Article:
6 Simple Ways to Save Money at Home

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  With the economy being what it is, people are more conscious about their expenses. The last thing you want to be doing is spending money on things that are not essential. There are simple ways to save money at home, which can cut down your bills significantly. Use energy-efficient appliances If possible, buy energy-efficient appliances such as washing machines and dryers that have lower water and energy consumption levels. These will help save energy and thus money over time because they consume less electricity than their non-efficient counterparts do. Consider replacing your old refrigerator with an energy-efficient refrigerator. You may not be aware of the fact that your fridge is one of the biggest consumers of power in your home. An inefficient refrigerator can use up to 300 kWh per year, which is more than 10% of the total household energy bill. So, it is important to get an efficient one that uses less electricity and saves you money on your electricity bill. Use en

5 Great Questions to Ask at Your Next Parent-Teacher Conference

How did your last parent-teacher conference go? Did you walk away from your 20-minute slot feeling like you actually learned something about your child’s behavior in the classroom? Or, did you feel like you got the same stock answer as everyone else:

Johnny seems to be doing ___-ly in the classroom. While he is excelling in ____, it seems that he could spend a little more time on ____. I’m hoping that by doing _____, he’ll be brought up to speed with everyone else in the classroom!

If you’ve heard that routine time and time again, then maybe you should start learning the effective questions that experienced parents know to ask! Here are a few of our favorite questions, which you can certainly use in your next parent-teacher conference….


#1 What can I do at home to make your job, as a teacher, easier?

Drop this question, and wait for the teacher’s jaw to drop. Teachers hardly ever hear this question, but they love it. Unfortunately, many teachers are used to receiving the blame for everything, from behavior to reading comprehension. By actually admitting responsibility for your own child, two things will happen:

You’ll be on the teacher’s good side (which always helps!).
You might actually learn something about your child’s classroom behavior that you wouldn’t otherwise know.


If the teacher does offer you some suggestion or strategy, take it gracefully, and then enact it.

#2 Can my child see the marker board clearly?

Many children with vision problems can easily live the first 8 or 9 years of their life before they realize that their vision is not up there with everyone else’s. These days, more teachers are on the lookout for potential vision problems. However, it’s good to ask the teacher for confirmation either way.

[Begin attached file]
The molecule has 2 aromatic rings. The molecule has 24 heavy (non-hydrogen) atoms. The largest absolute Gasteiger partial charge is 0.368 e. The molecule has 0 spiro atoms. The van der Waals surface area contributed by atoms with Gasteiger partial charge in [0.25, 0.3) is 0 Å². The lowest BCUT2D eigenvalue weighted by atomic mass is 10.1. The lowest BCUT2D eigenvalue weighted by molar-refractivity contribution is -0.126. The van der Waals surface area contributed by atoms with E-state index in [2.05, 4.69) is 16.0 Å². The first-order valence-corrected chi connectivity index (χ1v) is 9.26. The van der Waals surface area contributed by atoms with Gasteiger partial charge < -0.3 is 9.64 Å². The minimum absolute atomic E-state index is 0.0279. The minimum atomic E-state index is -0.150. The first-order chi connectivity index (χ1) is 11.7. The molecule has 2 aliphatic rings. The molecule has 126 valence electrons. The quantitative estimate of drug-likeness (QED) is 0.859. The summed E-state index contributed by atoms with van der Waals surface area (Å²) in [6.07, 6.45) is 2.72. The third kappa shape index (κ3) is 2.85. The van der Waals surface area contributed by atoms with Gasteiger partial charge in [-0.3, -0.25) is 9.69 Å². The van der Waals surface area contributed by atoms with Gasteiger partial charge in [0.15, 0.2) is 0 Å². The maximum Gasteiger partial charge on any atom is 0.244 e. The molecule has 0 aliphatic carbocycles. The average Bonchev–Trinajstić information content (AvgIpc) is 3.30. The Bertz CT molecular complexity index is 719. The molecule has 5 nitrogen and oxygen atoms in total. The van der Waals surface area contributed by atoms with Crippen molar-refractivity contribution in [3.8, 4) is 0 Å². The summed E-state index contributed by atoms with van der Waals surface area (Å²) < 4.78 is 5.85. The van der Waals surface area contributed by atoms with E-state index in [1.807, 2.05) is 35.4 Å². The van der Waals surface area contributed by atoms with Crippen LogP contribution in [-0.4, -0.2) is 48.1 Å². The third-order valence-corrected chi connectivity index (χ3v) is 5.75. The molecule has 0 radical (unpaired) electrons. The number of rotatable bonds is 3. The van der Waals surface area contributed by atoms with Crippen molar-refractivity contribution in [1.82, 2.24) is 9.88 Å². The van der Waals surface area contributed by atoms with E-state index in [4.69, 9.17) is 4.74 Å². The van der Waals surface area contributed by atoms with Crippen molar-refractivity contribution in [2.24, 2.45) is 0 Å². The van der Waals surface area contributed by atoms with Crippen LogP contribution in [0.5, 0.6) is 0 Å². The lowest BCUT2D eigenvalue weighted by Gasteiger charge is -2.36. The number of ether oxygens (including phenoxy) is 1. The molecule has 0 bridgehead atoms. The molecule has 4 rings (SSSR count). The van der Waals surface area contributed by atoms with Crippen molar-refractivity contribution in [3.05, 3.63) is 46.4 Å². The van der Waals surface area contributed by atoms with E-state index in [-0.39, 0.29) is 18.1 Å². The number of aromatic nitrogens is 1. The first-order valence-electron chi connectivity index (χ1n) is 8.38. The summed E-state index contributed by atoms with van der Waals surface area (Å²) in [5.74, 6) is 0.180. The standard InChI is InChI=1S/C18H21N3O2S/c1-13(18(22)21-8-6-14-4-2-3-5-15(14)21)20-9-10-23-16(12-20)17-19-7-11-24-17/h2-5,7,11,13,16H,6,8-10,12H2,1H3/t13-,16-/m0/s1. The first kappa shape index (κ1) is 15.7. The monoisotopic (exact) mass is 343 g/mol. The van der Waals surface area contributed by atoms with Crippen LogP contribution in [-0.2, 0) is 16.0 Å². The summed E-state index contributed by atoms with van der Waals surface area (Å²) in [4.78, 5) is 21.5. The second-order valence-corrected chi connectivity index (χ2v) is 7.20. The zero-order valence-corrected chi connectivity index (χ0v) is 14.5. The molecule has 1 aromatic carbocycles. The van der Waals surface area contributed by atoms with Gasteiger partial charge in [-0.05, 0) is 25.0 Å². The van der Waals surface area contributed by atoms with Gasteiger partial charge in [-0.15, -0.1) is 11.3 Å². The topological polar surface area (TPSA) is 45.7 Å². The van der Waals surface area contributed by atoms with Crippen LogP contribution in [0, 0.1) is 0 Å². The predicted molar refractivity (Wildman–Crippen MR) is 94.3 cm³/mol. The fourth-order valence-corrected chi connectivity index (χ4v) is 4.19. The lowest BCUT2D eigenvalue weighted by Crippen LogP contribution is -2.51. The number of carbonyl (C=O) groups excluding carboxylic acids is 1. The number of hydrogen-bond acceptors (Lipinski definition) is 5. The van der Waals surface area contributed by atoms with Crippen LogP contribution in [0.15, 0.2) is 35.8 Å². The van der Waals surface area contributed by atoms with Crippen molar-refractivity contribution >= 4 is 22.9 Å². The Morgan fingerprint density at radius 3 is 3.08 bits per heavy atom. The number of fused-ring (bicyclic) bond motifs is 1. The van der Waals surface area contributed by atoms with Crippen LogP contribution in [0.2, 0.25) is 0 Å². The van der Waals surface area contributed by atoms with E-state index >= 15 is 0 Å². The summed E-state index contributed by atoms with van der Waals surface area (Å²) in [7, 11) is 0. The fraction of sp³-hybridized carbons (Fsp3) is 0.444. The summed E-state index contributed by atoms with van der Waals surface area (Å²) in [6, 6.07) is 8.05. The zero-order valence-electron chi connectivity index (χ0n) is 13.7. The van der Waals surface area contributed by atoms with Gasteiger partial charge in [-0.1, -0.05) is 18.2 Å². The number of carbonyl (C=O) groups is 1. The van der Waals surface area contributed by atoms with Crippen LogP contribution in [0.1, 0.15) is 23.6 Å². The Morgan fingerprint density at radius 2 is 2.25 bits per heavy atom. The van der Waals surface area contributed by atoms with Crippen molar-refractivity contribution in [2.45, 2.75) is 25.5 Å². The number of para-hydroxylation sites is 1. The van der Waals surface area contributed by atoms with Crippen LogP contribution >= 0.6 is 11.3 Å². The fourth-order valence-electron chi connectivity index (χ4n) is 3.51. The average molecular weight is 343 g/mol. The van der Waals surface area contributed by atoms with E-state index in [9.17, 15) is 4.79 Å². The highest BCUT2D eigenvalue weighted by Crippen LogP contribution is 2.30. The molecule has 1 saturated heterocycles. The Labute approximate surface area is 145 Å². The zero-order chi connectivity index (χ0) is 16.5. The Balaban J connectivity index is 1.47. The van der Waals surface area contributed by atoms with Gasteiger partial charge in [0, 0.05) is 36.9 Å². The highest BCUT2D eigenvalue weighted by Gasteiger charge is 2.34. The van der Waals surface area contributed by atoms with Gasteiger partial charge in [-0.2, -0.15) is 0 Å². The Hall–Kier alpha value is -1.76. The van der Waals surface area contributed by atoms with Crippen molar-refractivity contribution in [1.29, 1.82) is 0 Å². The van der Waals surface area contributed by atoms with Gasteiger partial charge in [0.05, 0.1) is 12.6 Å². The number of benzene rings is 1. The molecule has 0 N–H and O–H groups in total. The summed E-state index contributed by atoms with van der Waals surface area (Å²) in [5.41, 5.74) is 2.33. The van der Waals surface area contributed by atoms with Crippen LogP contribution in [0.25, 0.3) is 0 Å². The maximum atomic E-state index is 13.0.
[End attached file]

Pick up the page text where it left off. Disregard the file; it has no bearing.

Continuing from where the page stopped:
#3 Where should I go to get extra support for my child in [fill-in-the-blank subject]?

Teachers are usually fabulous (and underused) resources when it comes to getting advice about tutoring and extra support programs. Instead of striking out on your own in search of a great tutoring program, ask the teacher instead. Chances are, he or she will be able to recommend a tutor or at-home learning program that never would have crossed your radar!





#4 What kind of learner is my child (visual, kinesthetic, auditory, etc.)?

This is another two-fold question…

It demonstrates how closely the teacher is observing your child.
If the teacher has a well-supported answer, it can help you make better decisions about helping them learn at home.


Even if you already know the answer to this question, go ahead and throw it out there at your next parent-teacher conference!

#5 Is there anything my child does at school that you think I might not know about?

Once you’ve asked all of your questions, this is a good one to bow out with. It gives the teacher a chance to cover any bases that might not have been touched. Since your child’s teacher could very well spend more time with your child than you do, this can be a very revealing question. No matter how well you know your child, you’ll probably be surprised by at least one facet of their behavior at school!

Julie Pelligrino is a reading specialist and consultant. She enjoys writing about early childhood education at Reading Row. Follow her on Twitter @readingrow.

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